Monday, September 29, 2014

I've had a bunch of things I wanted to write about here recently, but in an effort to stay on top of priority tasks while also having time to enjoy the absolutely glorious, picture perfect weather...well, maintaining this journal just hasn't risen to the top of the to do list.

I've had a short break from campus (this fall's schedule is great) which ends tomorrow, so I thought I'd take advantage of being *almost* caught up and mention two things.

First, Ken Burns' The Roosevelts. I have one episode to go (love the freedom of roku) and I've thoroughly enjoyed it. One thing I wanted to note, however, was that I thought the sixth episode really glossed over (by giving only about two sentences of voice-over coverage to) the internment of American citizens of Japanese descent during WWII. This was especially obvious as a contrast to the POV concerning TR and his inclinations to war / imperialism, where there is much commentary from talking heads (one segment that comes to mind is George Will at his most prune faced, scolding us to look at TR with a "dry eye").

Second, I continue to be alarmed by the quality of student writing. No dry eyes here, I need a hanky. Or maybe an aspirin.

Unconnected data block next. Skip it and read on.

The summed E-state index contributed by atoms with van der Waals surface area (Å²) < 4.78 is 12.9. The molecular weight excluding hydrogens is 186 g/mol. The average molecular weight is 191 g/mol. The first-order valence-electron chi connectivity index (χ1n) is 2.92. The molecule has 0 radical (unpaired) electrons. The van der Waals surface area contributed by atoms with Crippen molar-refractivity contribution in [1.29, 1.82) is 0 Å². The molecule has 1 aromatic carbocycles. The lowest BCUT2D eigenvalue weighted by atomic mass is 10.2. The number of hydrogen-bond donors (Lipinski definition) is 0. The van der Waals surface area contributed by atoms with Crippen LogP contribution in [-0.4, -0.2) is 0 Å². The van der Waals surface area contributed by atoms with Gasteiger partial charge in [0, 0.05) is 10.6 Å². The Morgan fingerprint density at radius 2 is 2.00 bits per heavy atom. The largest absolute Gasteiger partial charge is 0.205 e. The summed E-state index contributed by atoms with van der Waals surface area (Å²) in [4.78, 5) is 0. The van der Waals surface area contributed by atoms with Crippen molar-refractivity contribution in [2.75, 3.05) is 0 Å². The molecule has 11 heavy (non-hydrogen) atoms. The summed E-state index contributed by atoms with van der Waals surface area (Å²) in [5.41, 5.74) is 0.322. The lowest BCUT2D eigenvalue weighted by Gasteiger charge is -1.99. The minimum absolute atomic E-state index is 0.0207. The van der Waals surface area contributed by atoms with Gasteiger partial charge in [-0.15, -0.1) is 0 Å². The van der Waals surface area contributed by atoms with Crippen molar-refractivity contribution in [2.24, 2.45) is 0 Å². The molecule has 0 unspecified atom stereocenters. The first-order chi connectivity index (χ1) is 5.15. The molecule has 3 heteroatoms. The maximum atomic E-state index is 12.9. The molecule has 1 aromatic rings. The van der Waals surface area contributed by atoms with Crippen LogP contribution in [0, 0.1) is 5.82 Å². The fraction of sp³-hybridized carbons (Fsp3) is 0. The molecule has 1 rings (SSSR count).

Wednesday, September 24, 2014

This is my birthmonth. Last week was my birthweek. A week ago (almost) was my birthday. I maintain a tradition of celebrating on more than just the day. This isn't a milestone year (I'm 53) but that doesn't matter. I find that with my teaching schedule this semester I don't have much time or inclination for posting, but since we are on a short break (yay) due to the Jewish holy days, I thought I'd sneak one in. All is well...and when it is, that's something to celebrate.

Saturday, September 06, 2014

Some recent pictures.
My view is a construction site.
Fun day

Purple hair and Beagle-Proof Fence coming soon
I got to the BB room early in Thursday night and immediately switched the tables and chairs in the last two rows to be facing the "back," where the closet is. I arranged them into two curves, and took a table for my stuff, moving it near the closet. There was one chair on casters that wasn't there last week, and that made me very happy!